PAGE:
The Drovers have been living out in the country during the first years of the War  because of the Blitz. Now that the bombing seems to be over, Kathleen is taking a trip to London to visit old friends and see how their townhouse in Kensington has held up. As long as she’s at the house, she intends to pick up a few things they left behind there, including some books her husband wants as references for a history he’s currently working on.

Most of what follows is a detailed picture of wartime Britain during the summer of 1941. There are ruins of bombed-out houses, surviving houses crowded with unusual boarders, plenty of people in uniform on the streets, rationing of food (Kathleen brings some carefully packed eggs from her own chickens with her as a gift for a friend).

One might almost take this for a drama about life during the War… except that when Kathleen arrives at her Kensington home–which is undamaged apart from some cracks in the walls and plaster dust over everything–she finds a letter addressed to her on a table in one of the rooms upstairs. The Letter

A clean square in the dust on the table in the front hall shows that the letter was lying there first. The doors were locked and the windows are intact.

How did it get there? Kathleen wonders. Did the caretaker bring it in?

She opens it. It’s from Keith.

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The Intercessor

In ghost stories of old, little ghost-girls were more likely to be sweet, sad, and sympathetic than scary.  Such an example can be found in this episode of the 1980s UK anthology series, Shades of Darkness, based on a short story by May Sinclair.

I’m not familiar with the original story, so I can’t judge this as an adaptation. I found it a moving tale about a dead child who isn’t haunting to seek revenge, but to try to reach her guilt-stricken parents.

The Intercessor

Late in 1926, a young man named Garvin, no first name given (John Duttine), has come to the countryside seeking peace and quiet to work. He’s trying to write a book of county history–which county isn’t made clear, but it’s Oop North and from the accents I’m guessing Yorkshire.

Mr. Garvin has been staying in the village, but the room he’s in overlooks the schoolyard and there’s too much noise whenever the children are outside playing. The local doctor, MacKinnon, has recommended a nearby farm which might be willing to take a lodger. Garvin walks out to the farm to meet the Falshaws, a gruff middle-aged farmer, his wife Sarah, and a simple-minded niece, Rachel.

Would they be willing to give him a room? That “depends on the missus,” Falshaw says bluntly. There are no children at the farm at the moment, but there will be one in a month or so. Mrs Falshaw is expecting.

Mrs Falshaw doesn’t object, and Rachel shows Garvin to the empty room upstairs. At first, Garvin tries the door of another room down at the end of the hall, across from the Falshaws’ bedroom, but that door is locked. He does like the room that Rachel takes him to; spacious enough, and with a big window with a view of the yard. He’ll just go back into town and get his books and things.

“It’ll be all right,” Rachel assures him. Until then, Garvin didn’t think there was anything to be worried about.

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Afterward

Afterward

In the early ’80s, my local PBS station showed a few episodes of Shades of Darkness, an anthology series of ghostly and other paranormal tales from Granada Television in the UK, primarily based on short stories by women writers such as Edith Wharton and Elizabeth Bowen. I’d forgotten most of them over the years, until I saw that some (but not all) of these episodes were available in a DVD set.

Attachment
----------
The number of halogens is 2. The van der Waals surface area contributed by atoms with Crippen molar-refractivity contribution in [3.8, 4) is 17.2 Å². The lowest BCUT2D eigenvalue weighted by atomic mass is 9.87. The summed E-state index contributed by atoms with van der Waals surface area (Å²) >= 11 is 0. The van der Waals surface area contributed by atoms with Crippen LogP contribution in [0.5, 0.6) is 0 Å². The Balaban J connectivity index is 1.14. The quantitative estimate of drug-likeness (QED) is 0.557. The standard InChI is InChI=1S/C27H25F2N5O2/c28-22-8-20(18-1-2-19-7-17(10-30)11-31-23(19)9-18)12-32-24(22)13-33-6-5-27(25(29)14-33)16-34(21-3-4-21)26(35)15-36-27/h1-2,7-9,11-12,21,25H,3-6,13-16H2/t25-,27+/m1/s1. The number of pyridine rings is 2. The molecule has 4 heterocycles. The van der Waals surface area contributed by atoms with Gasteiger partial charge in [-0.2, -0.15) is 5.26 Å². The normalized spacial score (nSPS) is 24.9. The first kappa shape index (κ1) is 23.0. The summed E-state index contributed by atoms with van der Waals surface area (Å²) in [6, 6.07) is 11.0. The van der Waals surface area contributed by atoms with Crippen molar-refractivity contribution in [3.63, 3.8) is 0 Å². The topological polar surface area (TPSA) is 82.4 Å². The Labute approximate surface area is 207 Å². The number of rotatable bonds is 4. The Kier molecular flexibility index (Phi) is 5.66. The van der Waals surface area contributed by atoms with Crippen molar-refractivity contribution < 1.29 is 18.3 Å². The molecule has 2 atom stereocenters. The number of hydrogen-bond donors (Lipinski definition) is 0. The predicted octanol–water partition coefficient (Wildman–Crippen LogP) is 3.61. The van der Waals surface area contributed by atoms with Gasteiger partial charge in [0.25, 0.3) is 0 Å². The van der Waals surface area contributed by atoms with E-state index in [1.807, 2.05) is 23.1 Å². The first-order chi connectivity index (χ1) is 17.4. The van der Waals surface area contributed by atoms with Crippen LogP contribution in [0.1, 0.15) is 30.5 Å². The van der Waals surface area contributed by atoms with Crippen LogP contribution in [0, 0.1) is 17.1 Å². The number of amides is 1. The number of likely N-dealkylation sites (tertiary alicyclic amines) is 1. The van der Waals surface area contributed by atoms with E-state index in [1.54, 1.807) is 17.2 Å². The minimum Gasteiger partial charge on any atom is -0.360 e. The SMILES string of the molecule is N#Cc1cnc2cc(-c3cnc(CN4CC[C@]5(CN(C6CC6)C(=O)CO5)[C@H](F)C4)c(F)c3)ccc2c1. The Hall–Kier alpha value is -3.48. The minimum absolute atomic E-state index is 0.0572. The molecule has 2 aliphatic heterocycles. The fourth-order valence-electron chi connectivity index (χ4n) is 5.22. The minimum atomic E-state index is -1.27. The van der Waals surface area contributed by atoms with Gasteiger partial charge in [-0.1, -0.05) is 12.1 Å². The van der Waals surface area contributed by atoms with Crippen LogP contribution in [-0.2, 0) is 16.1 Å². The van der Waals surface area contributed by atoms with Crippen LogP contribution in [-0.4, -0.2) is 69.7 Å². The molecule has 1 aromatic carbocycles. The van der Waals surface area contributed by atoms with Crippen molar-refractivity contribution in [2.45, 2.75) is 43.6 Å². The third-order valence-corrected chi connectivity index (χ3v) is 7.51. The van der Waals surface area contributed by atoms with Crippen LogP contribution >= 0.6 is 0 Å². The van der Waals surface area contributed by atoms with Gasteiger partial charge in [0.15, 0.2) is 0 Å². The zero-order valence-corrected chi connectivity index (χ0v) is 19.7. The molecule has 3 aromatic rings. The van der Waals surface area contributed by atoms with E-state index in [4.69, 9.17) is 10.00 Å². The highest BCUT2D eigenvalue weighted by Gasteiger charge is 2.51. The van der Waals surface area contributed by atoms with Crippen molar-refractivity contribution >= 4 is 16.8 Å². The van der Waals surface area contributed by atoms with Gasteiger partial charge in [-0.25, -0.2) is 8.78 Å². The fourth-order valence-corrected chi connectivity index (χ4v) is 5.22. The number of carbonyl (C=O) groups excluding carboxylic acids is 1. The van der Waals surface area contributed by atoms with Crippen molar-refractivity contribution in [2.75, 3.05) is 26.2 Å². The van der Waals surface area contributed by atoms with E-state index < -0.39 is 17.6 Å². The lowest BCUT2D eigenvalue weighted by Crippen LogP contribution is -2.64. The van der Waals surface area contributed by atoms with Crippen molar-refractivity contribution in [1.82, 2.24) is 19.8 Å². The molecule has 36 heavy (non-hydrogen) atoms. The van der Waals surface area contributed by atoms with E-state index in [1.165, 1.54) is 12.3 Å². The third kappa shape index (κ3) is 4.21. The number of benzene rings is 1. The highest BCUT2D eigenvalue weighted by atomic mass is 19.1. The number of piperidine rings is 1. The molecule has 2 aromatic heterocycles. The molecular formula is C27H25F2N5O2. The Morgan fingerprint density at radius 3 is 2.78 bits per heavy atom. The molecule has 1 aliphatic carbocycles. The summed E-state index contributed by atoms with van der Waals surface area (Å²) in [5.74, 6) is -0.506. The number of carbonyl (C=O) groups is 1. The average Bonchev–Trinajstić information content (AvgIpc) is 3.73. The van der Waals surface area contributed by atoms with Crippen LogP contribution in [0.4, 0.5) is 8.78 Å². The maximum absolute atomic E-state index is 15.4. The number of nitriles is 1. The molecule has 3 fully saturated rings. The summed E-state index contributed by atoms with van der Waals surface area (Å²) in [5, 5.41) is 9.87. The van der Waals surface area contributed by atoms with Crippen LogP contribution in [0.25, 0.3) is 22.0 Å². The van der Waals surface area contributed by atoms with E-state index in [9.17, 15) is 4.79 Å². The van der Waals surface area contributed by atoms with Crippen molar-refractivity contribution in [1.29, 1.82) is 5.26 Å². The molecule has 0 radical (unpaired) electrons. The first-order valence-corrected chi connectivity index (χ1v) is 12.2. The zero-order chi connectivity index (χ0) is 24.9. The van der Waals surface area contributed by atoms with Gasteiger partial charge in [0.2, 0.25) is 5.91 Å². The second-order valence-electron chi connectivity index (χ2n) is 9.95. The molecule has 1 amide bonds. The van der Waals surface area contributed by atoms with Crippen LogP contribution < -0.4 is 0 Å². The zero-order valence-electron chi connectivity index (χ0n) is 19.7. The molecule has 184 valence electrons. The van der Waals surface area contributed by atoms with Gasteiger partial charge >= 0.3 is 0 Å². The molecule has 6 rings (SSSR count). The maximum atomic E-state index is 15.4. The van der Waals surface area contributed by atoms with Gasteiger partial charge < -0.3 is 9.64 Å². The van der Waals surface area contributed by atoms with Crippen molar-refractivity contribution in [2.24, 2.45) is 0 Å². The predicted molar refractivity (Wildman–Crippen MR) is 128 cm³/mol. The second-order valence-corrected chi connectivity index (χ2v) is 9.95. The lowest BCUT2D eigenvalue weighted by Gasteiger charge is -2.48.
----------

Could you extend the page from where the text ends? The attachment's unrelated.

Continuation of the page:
This story was the one I remembered best and most wanted to see again; I think I saw it even before I’d read the Wharton story it’s based upon.

It’s around 1910. Mrs. Stair, who won’t be seen again after this first scene, is showing the Boynes, Mary (Kate Harper) and Ned (Michael Shannon), an American couple from Waukesha, Wisconsin, around an empty, old English country house that’s for sale.

All the things that would make the house undesirable for other prospective buyers make it the Boynes’ ideal home: It’s 7 miles from the nearest rail station, no electric light, and primitive plumbing. The couple have come into a lot of money through Ned’s sudden windfall with Blue Star Mining stock, which has enabled him to retire 20 years earlier than planned. Looking around LyngHe intends spend his days  writing a book on economics, and he and Mary are looking for just such a place as Lyng to live out their long-standing dream of retreating to the remote peace and quiet of a “genuine Elizabethan manor.”

When they hear that there’s a ghost, they’re delighted. Ned doesn’t want to “drive 10 miles to see someone else’s ghost”; he wants a haunted house of his very own. But both he and Mary are puzzled when Mrs. Stair tells them that, according to local legend, you don’t know you’ve seen the Lyng ghost until a long time afterward.

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DART Review: A Solstice Carol

At midwinter of 1921, Howard Phillips Lovecraft was something of a curmudgeonly and semi-reclusive young man, living in Providence with his two doting aunts Annie and Lillian and having no desire ever to live or even visit anyplace else. Unhappily employed as an editor and reviser of other people’s writing, while his own macabre stories in the style of Poe, Dunsany, or Machen were repeatedly rejected by the pulp magazines, he was afflicted with a frustrating case of writer’s block. As Christmas drew near, he rejected the friendly holiday overtures of his aunts, neighbor, and local acquaintances with a surly “Bah!” or even a “Humbug!”

But on Christmas Eve, he was visited by three spirits of the Past, Present, and Future…

Such is the conceit of the framing story for The Solstice Carol.

Dark Adventure Radio Theatre’s Yuletide audioplay is an anthology of three of Lovecraft’s shorter stories, all connected by a parody of Charles Dickens’ oft-retold tale that places Lovecraft in the Ebenezer Scrooge role.